Mr. Tom Cannon in his match with me has been fair and square and Mr. Chas. Reghel, the referee gave his decision I think conscientiously and in fair manner.



Billy Andres Wins.

   Local pride was let loose at the Opera House last night when the announcement was made that Wm. L. Andres was the winner of the wrestling match between him and Tom Cannon, the Buffalo professional; and the great audience shouted itself hoarse.

   The Opera House was filled with people.  Before the match of the evening, preliminary sparring was indulged in by local talent.  Wm. Mehre and Lou VanDrezzer put on the gloves and did some scientific work.  Two small boys also gave an exhibition of sparring, and Wm Duram appeared in Indian club practice.

   The two gladiators, Andres and Cannon, were preparing for their match and when they appeared looked in the pink of condition.  Cannon’s muscle showed up wonderfully and he had the build of an athlete.

   What his opponent, Andres, might have lacked in knowledge of the tricks of wrestling he made up by his great strength and quickness.  In the course of the evening “Billy” also caught onto Cannon’s favorite holds and tricks, and the general consensus of the opinion of the close, was that Andres was almost as good scientifically as Cannon.  This too, when he is not traveling over the country as a professional.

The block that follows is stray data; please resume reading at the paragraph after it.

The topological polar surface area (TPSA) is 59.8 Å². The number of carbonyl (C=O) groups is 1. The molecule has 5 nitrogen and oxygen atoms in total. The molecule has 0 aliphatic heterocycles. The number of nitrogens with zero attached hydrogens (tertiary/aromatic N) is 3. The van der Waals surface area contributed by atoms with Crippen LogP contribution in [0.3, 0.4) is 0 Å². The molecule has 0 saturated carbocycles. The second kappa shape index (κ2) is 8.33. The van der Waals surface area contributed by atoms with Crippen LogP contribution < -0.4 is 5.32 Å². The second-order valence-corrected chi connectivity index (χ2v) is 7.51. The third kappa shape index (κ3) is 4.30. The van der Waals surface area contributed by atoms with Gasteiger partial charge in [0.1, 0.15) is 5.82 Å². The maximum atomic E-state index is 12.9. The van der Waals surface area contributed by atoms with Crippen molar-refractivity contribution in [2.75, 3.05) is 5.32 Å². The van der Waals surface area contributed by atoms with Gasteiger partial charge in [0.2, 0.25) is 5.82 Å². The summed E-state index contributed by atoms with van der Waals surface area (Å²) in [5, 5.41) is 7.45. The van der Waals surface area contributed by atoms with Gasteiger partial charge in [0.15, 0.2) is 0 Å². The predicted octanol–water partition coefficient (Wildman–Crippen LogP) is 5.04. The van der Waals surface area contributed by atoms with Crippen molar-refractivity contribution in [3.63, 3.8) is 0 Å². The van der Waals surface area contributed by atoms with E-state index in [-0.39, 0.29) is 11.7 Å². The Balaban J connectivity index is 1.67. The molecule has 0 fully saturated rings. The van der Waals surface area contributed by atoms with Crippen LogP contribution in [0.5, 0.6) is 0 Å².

All of the bouts last night were in the catch and catch can style.  Cannon won the first in about five minutes.  Twelve minutes after, the referee, Mr. Chas. Reghel, gave Cannon another fall.  The audience were not of Mr. Reghel’s opinion, and all were in position to see united in saying that Andres’ two shoulders were far from down.  But Cannon was given the decision and in 17 minutes had two throws to his credit.  As pretty an exhibition of wrestling as was ever seen followed.  Both were wary and refused to go down, every opportunity was jumped at, and at the end of 85 minutes, Billy secured a terrible hammer lock on the professional, or as it is some times, known “an arm up the back.”  Cannon lay face down and powerless.  A little more effort and his arm could have been broken by Andres.  Cannon knew his predicament.  He was beaten.  He asked his opponent to let up, and not break his arm.  Andres good humouredly asked him if he was willing to call it a fall.  Cannon was, and Wm. L. Andres was winner of the match.  Then the audience went wild.  Their favorite had won.  The match appeared to be honest too, and was won on its merits.

   Immediately after the match Cannon challenged Andres to a mixed wrestling match for $50 aside to take place next Friday evening.  The articles of agreement call for one bout catch and catch can, one Greco-Roman and a toss up as to style of third bout.